What is the right time for a correct singing performance?
by Stefano Gentili, Festival Director
Quando (qualche annetto fa…) mi proposero di dirigere il mio primo coro, uno dei brani che misi in repertorio fu il “Sicut Cervus” di Palestrina.
For those unfamiliar with it, it is a - stupendous - motet with a rather complex counterpoint construction, difficult to sing and even more to conduct. The text is the Latin incipit of Psalm 42, the translation of which is more or less:
«As the doe yearns for the streams of water, so my soul yearns for you, O God.».
During my very first concerts my only "concern" (and with this word I started badly ...) was to accurately attack the four voices. Obviously, an angular and somewhat "strangled" execution came out, in which the final cadence was almost gasping. However, as a good beginner, I was very satisfied because I was able to give all the attacks by heart!
Then, I was lucky enough to meet Monsignor Domenico Bartolucci, director of the Pontifical Sistine Chapel in Rome for more than forty years; in fact, during the second edition of the Festival, I had organized a seminar on Renaissance choralism in San Candido and he (at the age of eighty-two ...) was the teacher. One of the songs on the program was the “Sicut Cervus” which, I still remember, he conducted in a memorable way during one of the lessons, breaking off a very calm pace. Immediately after the performance, when asked about the time, he pointed out that this passage was traditionally sung during the procession towards the baptismal font: "Imagine walking along the aisle of a church, together with thirty other people, each with a large candle lit in your hand: in what time would you sing it? ".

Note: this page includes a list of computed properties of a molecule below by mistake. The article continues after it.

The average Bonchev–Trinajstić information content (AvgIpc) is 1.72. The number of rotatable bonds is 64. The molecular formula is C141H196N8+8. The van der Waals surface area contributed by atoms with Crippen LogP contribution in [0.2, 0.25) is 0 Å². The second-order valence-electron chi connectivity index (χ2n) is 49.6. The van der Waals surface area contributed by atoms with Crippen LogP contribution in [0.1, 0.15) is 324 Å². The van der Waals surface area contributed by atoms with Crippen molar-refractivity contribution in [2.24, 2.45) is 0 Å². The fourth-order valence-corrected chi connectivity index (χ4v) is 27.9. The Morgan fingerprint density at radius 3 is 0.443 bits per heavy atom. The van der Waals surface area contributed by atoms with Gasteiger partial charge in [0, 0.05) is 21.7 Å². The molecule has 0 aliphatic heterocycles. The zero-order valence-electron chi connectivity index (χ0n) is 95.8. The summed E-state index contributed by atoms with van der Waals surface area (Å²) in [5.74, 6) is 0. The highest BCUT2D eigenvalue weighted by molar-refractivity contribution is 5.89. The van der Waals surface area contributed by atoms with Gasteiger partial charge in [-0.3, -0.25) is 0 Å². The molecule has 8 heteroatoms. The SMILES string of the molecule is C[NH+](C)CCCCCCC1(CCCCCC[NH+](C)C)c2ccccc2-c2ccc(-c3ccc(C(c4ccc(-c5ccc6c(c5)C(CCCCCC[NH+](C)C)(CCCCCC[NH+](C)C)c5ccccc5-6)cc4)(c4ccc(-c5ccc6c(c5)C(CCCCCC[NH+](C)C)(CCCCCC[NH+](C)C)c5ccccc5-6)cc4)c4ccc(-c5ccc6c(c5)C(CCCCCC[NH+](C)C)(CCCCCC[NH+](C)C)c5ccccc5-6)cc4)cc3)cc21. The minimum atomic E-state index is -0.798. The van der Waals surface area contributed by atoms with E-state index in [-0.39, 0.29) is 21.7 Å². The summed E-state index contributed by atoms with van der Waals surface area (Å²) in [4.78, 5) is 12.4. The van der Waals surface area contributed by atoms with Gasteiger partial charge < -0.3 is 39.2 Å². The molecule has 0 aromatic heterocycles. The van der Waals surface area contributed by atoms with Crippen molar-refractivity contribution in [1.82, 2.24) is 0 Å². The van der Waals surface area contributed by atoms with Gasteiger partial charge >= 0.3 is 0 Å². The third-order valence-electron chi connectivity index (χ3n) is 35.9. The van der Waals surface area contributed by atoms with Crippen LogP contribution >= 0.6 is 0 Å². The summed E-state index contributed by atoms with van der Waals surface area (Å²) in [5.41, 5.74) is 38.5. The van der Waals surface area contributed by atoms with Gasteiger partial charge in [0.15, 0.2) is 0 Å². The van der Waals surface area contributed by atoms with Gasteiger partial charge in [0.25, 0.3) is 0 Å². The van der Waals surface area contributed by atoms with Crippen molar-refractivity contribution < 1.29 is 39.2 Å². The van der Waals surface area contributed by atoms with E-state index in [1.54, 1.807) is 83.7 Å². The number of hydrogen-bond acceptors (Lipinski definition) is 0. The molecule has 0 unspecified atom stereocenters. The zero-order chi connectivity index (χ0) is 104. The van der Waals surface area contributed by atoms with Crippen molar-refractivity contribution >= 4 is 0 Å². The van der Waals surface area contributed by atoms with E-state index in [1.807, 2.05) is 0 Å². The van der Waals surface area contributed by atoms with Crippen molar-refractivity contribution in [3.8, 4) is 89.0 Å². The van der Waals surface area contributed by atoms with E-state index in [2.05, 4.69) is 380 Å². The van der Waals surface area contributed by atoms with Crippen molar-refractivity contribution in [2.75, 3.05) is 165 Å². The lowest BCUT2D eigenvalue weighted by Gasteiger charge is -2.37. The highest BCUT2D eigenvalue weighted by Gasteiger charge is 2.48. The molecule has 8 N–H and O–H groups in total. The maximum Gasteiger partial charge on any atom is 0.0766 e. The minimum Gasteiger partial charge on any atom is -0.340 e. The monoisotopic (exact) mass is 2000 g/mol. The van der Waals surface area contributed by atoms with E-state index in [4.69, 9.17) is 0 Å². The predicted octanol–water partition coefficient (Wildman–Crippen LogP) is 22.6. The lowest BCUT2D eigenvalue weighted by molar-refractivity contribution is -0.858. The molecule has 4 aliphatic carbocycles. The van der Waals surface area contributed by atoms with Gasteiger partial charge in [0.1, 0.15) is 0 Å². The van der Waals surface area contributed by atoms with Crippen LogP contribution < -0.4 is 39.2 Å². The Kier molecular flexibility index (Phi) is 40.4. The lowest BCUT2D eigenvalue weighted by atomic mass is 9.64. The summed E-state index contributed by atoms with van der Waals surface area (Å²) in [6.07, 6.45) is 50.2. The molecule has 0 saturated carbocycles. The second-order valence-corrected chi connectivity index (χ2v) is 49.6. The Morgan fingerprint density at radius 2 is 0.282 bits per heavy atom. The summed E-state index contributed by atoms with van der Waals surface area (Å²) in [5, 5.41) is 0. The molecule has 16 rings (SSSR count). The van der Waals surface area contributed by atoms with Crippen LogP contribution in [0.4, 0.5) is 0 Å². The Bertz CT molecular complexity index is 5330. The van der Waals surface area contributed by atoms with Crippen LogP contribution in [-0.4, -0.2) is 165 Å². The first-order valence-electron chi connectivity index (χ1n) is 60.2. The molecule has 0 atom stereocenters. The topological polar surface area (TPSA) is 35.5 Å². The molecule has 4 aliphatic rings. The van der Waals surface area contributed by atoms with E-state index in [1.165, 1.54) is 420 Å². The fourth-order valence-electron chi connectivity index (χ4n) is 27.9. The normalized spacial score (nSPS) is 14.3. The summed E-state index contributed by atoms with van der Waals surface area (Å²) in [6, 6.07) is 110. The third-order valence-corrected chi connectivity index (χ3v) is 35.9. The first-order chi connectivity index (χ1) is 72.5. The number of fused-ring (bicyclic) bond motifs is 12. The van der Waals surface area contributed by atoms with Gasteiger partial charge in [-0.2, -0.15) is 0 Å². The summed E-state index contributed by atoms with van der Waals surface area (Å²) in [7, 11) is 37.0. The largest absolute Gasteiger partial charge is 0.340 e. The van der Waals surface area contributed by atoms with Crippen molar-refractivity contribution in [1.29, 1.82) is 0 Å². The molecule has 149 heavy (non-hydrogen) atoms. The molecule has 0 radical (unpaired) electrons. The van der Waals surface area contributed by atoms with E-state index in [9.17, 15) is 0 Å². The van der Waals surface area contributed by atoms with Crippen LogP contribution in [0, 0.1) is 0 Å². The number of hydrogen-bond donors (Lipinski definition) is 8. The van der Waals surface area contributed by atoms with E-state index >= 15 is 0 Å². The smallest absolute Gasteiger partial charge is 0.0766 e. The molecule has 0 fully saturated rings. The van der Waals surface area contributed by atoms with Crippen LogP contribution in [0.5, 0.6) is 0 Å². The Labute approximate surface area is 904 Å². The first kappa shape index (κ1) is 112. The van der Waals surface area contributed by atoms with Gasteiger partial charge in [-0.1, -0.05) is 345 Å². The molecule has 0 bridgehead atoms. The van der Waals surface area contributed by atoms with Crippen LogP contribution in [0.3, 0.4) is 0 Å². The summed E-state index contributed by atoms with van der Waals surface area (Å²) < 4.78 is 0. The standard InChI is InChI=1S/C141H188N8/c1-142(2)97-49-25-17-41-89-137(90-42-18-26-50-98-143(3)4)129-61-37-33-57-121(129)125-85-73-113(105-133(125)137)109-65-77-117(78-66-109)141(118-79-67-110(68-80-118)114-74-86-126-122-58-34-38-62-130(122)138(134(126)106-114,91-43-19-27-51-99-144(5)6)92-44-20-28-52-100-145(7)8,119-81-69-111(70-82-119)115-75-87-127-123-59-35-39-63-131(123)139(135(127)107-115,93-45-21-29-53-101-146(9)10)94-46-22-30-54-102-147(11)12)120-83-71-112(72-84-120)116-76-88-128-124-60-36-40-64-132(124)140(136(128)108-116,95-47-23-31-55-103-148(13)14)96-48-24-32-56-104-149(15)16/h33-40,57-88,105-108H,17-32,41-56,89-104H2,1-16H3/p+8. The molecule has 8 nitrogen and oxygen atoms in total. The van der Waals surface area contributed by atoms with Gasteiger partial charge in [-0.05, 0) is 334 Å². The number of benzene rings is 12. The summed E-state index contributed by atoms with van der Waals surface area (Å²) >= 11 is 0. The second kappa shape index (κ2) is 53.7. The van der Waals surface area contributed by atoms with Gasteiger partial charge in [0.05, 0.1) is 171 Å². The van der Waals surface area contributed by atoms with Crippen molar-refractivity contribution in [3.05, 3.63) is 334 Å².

So, returning to the original question: "What is the right time?" I would venture this answer: the right tempo is what allows the choir to PRODUCE THE BEST SOUND.
Of course, there are different schools of thought on the subject: to follow their interpretative idea, in fact, some directors force the times, others dilate them. Furthermore, with regard to the choice of tempo, important factors should not be overlooked such as, for example, the acoustics of the place where the performance takes place or the particular timbre of the choir.
In any case, on one thing we should all agree: as Monsignor Bartolucci would have said:
«Remember that the singer must be able to breathe».
Nice Music to you all!
Stefano Gentili, Festival Director